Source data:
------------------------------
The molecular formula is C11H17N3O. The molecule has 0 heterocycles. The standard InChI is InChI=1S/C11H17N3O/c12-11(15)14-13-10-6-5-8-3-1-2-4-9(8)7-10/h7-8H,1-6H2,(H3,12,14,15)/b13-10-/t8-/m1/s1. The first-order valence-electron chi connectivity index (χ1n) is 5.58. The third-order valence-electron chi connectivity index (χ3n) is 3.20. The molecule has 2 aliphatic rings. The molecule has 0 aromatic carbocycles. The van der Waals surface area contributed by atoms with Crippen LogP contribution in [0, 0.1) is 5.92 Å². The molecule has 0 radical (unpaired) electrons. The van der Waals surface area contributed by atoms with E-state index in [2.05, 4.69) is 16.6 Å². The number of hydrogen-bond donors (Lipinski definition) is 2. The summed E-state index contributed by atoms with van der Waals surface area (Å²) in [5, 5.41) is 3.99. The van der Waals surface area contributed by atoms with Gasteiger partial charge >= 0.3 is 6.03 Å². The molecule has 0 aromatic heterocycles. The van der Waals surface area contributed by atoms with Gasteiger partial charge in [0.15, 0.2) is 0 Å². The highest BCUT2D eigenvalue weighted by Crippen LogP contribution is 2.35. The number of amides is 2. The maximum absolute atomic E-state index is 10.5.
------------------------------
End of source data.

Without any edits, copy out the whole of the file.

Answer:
The molecular formula is C11H17N3O. The molecule has 0 heterocycles. The standard InChI is InChI=1S/C11H17N3O/c12-11(15)14-13-10-6-5-8-3-1-2-4-9(8)7-10/h7-8H,1-6H2,(H3,12,14,15)/b13-10-/t8-/m1/s1. The first-order valence-electron chi connectivity index (χ1n) is 5.58. The third-order valence-electron chi connectivity index (χ3n) is 3.20. The molecule has 2 aliphatic rings. The molecule has 0 aromatic carbocycles. The van der Waals surface area contributed by atoms with Crippen LogP contribution in [0, 0.1) is 5.92 Å². The molecule has 0 radical (unpaired) electrons. The van der Waals surface area contributed by atoms with E-state index in [2.05, 4.69) is 16.6 Å². The number of hydrogen-bond donors (Lipinski definition) is 2. The summed E-state index contributed by atoms with van der Waals surface area (Å²) in [5, 5.41) is 3.99. The van der Waals surface area contributed by atoms with Gasteiger partial charge >= 0.3 is 6.03 Å². The molecule has 0 aromatic heterocycles. The van der Waals surface area contributed by atoms with Gasteiger partial charge in [0.15, 0.2) is 0 Å². The highest BCUT2D eigenvalue weighted by Crippen LogP contribution is 2.35. The number of amides is 2. The maximum absolute atomic E-state index is 10.5.